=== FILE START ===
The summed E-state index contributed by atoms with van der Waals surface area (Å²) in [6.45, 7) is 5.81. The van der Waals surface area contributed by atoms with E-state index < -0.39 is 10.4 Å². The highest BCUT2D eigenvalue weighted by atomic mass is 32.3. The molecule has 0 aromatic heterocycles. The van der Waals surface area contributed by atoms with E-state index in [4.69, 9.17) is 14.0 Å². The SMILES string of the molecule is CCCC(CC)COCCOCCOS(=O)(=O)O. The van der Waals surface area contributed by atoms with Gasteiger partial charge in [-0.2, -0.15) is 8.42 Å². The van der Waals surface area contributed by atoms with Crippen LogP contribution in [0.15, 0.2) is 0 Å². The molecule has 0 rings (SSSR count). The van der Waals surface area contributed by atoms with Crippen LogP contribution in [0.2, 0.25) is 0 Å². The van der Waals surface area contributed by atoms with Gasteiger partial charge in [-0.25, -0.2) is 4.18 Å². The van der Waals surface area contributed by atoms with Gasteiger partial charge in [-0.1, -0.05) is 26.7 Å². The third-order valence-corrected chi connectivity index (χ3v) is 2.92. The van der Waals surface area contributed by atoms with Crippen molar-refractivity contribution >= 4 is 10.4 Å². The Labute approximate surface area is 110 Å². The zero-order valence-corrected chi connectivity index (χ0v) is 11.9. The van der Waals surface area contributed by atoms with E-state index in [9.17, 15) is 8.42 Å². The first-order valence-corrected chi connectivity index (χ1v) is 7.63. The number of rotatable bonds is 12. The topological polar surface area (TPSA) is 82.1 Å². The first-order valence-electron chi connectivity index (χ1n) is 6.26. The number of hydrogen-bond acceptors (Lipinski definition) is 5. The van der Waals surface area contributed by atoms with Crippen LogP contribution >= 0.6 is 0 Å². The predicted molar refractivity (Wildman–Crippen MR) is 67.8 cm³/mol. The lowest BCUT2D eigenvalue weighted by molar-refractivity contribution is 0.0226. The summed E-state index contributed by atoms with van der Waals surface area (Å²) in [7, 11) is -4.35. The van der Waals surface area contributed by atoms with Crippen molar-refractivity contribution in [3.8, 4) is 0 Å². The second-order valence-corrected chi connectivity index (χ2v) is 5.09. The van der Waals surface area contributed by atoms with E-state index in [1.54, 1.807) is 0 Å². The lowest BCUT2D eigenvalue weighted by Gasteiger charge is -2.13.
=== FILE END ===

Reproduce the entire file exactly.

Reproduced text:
The summed E-state index contributed by atoms with van der Waals surface area (Å²) in [6.45, 7) is 5.81. The van der Waals surface area contributed by atoms with E-state index < -0.39 is 10.4 Å². The highest BCUT2D eigenvalue weighted by atomic mass is 32.3. The molecule has 0 aromatic heterocycles. The van der Waals surface area contributed by atoms with E-state index in [4.69, 9.17) is 14.0 Å². The SMILES string of the molecule is CCCC(CC)COCCOCCOS(=O)(=O)O. The van der Waals surface area contributed by atoms with Gasteiger partial charge in [-0.2, -0.15) is 8.42 Å². The van der Waals surface area contributed by atoms with Crippen LogP contribution in [0.15, 0.2) is 0 Å². The molecule has 0 rings (SSSR count). The van der Waals surface area contributed by atoms with Crippen LogP contribution in [0.2, 0.25) is 0 Å². The van der Waals surface area contributed by atoms with Gasteiger partial charge in [-0.25, -0.2) is 4.18 Å². The van der Waals surface area contributed by atoms with Gasteiger partial charge in [-0.1, -0.05) is 26.7 Å². The third-order valence-corrected chi connectivity index (χ3v) is 2.92. The van der Waals surface area contributed by atoms with Crippen molar-refractivity contribution >= 4 is 10.4 Å². The Labute approximate surface area is 110 Å². The zero-order valence-corrected chi connectivity index (χ0v) is 11.9. The van der Waals surface area contributed by atoms with E-state index in [9.17, 15) is 8.42 Å². The first-order valence-corrected chi connectivity index (χ1v) is 7.63. The number of rotatable bonds is 12. The topological polar surface area (TPSA) is 82.1 Å². The first-order valence-electron chi connectivity index (χ1n) is 6.26. The number of hydrogen-bond acceptors (Lipinski definition) is 5. The van der Waals surface area contributed by atoms with Crippen LogP contribution >= 0.6 is 0 Å². The predicted molar refractivity (Wildman–Crippen MR) is 67.8 cm³/mol. The lowest BCUT2D eigenvalue weighted by molar-refractivity contribution is 0.0226. The summed E-state index contributed by atoms with van der Waals surface area (Å²) in [7, 11) is -4.35. The van der Waals surface area contributed by atoms with Crippen molar-refractivity contribution in [3.8, 4) is 0 Å². The second-order valence-corrected chi connectivity index (χ2v) is 5.09. The van der Waals surface area contributed by atoms with E-state index in [1.54, 1.807) is 0 Å². The lowest BCUT2D eigenvalue weighted by Gasteiger charge is -2.13.